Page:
Rev. Dr. Toshihiro Takami,
Founder of ARI
The main founding member of ARI exemplified a life of service that still guides us today.
Through Poverty and War
Toshihiro Takami’s youth was marked by hardship and war. Born on September 30, 1926 in Japanese-controlled Manchuria, his family moved to its Japanese homeland amidst poverty. To educate him beyond grammar school, his parents apprenticed Takami to a Zen monastery in Kyoto. At the age of eighteen, just months before the end of World War II, he enlisted in the Japanese navy and briefly attended radar school. Hard times followed as he fended for himself and his family in post-war Japan, mostly as a manual laborer.
Christian Study in the US
In 1951, Takami found work as a cook for a Christian missionary. He began studying Christianity. Soon he was baptized. A youth organization in the United States then sponsored him to attend Doane College in Nebraska. By 1960 he had earned his bachelor’s degree, graduated from Yale Divinity School, and become an ordained minister in the United Church of Christ in Japan.
Back in Japan, for ten years Takami taught practical theology and directed the Southeast Asia Christian Rural Leaders’ course at the Theological Seminary for Rural Mission in Tokyo; work that led to an eye-opening field assignment in Bangladesh and the founding of the Asian Rural Institute.
With the people of Bangladesh
As a Christian pastor assigned to a disaster relief project in Bangladesh, Takami witnessed the desperate struggle for survival that followed the murdering floods of 1970. Discerning a dearth of capable and committed local leaders, he determined to establish an institute dedicated to providing them training and skills to increase their capacity to serve their people. In 1973, “in response to God’s calling,” he says, “we moved to found the Asian Rural Institute,” or ARI.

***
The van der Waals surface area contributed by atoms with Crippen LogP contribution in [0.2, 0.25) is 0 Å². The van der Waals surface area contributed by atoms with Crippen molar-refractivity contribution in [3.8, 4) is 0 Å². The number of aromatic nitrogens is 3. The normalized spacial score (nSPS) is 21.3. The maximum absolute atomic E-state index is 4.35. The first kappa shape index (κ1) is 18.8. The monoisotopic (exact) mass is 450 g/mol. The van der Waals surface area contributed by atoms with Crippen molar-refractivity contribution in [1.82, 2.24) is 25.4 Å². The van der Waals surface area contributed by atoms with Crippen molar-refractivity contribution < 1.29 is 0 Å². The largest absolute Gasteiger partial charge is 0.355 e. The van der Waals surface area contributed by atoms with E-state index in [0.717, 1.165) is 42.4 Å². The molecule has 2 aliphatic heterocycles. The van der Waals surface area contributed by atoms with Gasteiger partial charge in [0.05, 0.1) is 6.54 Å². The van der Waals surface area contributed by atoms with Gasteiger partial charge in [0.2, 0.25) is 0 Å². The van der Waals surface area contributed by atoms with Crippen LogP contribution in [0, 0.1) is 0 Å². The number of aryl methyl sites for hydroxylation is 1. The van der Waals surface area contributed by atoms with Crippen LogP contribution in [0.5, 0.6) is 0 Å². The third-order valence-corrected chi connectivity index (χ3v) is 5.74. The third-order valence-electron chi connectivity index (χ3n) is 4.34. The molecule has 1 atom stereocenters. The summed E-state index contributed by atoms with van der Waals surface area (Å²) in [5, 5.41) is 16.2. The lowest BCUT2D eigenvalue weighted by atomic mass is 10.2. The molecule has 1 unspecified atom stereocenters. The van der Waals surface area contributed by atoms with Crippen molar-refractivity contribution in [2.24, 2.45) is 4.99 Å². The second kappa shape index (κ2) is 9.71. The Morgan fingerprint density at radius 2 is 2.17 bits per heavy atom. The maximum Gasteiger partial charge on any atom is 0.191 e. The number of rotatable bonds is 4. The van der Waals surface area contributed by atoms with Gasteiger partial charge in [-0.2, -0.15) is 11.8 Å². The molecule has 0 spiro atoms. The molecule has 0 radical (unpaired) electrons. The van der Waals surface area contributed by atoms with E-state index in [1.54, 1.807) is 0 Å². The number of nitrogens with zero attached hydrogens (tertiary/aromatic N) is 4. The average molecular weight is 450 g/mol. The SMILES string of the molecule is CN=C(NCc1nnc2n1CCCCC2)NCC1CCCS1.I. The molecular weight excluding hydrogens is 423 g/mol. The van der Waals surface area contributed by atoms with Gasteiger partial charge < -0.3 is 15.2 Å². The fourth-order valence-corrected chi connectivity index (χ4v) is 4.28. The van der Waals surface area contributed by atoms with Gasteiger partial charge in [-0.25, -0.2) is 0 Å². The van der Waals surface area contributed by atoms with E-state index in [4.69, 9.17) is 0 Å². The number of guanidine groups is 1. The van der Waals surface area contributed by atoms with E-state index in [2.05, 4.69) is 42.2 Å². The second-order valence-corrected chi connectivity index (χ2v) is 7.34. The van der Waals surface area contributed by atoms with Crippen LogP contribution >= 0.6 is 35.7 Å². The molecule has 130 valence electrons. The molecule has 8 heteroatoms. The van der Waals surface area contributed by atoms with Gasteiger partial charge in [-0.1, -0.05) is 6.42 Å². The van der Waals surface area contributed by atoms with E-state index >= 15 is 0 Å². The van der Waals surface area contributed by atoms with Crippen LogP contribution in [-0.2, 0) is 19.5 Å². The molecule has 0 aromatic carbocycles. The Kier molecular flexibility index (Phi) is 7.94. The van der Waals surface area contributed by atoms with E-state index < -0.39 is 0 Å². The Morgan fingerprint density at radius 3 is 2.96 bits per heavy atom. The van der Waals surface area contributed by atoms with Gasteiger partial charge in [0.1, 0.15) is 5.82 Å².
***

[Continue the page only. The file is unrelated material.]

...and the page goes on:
Takami designed the institute’s curriculum around intensive, small-scale, organic farming, and animal husbandry, linking these activities to building a vibrant community. All participants, including staff, engage daily in dirty-hands chores. All take their turns preparing food for the group’s common meals. “Sharing food is sharing life,” is one of Takami’s most well known phrases. ARI participants also share in decision making. The difficult process of achieving consensus among a group of strong-minded, quick-to-action people, Takami believes, helps ARI’s rural leaders become more effective change-makers in poor communities.
A Rich Spiritual and Human Legacy
Takami resigned as ARI director in 1990 but continued to serve for many more years as a teacher and board member. He dedicated the whole of his life for the following years to ARI and to the training of grassroots local leaders. “To me,” he said, “the local level is the highest level.”
Takami passed away on September 9, 2019, after long years of living with a severe nerve disease. He left behind a rich legacy of spiritual wisdom and profound impact on many people’s lives around the globe. His spirit, based in both Christian and Buddhist values, continues to guide and enrich ARI.
Recognition and Awards
Rev. Dr. Takami’s achievements for peace
and human development have been recognized
on a national and international level.
The Shimotsuke Prefectural Citizen Prize
The Yoshikawa Eiji Prize
The Ramon Magsaysay Award for
Peace and International Understanding
The William Sloane Coffin Award for Peace and Justice
from Yale Divinity School, Connecticut